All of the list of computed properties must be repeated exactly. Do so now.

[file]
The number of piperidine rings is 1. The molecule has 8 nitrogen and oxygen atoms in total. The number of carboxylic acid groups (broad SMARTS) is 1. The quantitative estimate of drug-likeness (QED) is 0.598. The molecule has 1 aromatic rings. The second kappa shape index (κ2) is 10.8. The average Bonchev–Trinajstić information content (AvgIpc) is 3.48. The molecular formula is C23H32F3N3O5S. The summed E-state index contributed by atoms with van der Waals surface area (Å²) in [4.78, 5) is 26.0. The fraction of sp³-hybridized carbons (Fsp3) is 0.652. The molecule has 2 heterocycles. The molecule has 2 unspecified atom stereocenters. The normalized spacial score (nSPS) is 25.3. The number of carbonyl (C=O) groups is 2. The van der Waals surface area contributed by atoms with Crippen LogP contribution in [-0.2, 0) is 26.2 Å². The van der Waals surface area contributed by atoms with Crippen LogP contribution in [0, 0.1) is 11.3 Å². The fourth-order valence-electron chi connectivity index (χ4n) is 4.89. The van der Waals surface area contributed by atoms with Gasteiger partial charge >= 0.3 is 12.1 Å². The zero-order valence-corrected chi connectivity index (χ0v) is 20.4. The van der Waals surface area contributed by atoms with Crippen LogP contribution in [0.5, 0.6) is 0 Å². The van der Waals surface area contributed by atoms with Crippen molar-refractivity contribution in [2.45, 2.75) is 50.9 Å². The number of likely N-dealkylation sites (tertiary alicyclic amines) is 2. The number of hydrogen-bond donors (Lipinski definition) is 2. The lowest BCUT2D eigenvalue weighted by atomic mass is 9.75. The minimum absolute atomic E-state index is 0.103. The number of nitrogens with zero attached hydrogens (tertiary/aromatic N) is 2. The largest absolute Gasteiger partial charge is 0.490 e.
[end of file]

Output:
The number of piperidine rings is 1. The molecule has 8 nitrogen and oxygen atoms in total. The number of carboxylic acid groups (broad SMARTS) is 1. The quantitative estimate of drug-likeness (QED) is 0.598. The molecule has 1 aromatic rings. The second kappa shape index (κ2) is 10.8. The average Bonchev–Trinajstić information content (AvgIpc) is 3.48. The molecular formula is C23H32F3N3O5S. The summed E-state index contributed by atoms with van der Waals surface area (Å²) in [4.78, 5) is 26.0. The fraction of sp³-hybridized carbons (Fsp3) is 0.652. The molecule has 2 heterocycles. The molecule has 2 unspecified atom stereocenters. The normalized spacial score (nSPS) is 25.3. The number of carbonyl (C=O) groups is 2. The van der Waals surface area contributed by atoms with Crippen LogP contribution in [-0.2, 0) is 26.2 Å². The van der Waals surface area contributed by atoms with Crippen LogP contribution in [0, 0.1) is 11.3 Å². The fourth-order valence-electron chi connectivity index (χ4n) is 4.89. The van der Waals surface area contributed by atoms with Gasteiger partial charge >= 0.3 is 12.1 Å². The zero-order valence-corrected chi connectivity index (χ0v) is 20.4. The van der Waals surface area contributed by atoms with Crippen LogP contribution in [0.5, 0.6) is 0 Å². The van der Waals surface area contributed by atoms with Crippen molar-refractivity contribution in [2.45, 2.75) is 50.9 Å². The number of likely N-dealkylation sites (tertiary alicyclic amines) is 2. The number of hydrogen-bond donors (Lipinski definition) is 2. The lowest BCUT2D eigenvalue weighted by atomic mass is 9.75. The minimum absolute atomic E-state index is 0.103. The number of nitrogens with zero attached hydrogens (tertiary/aromatic N) is 2. The largest absolute Gasteiger partial charge is 0.490 e.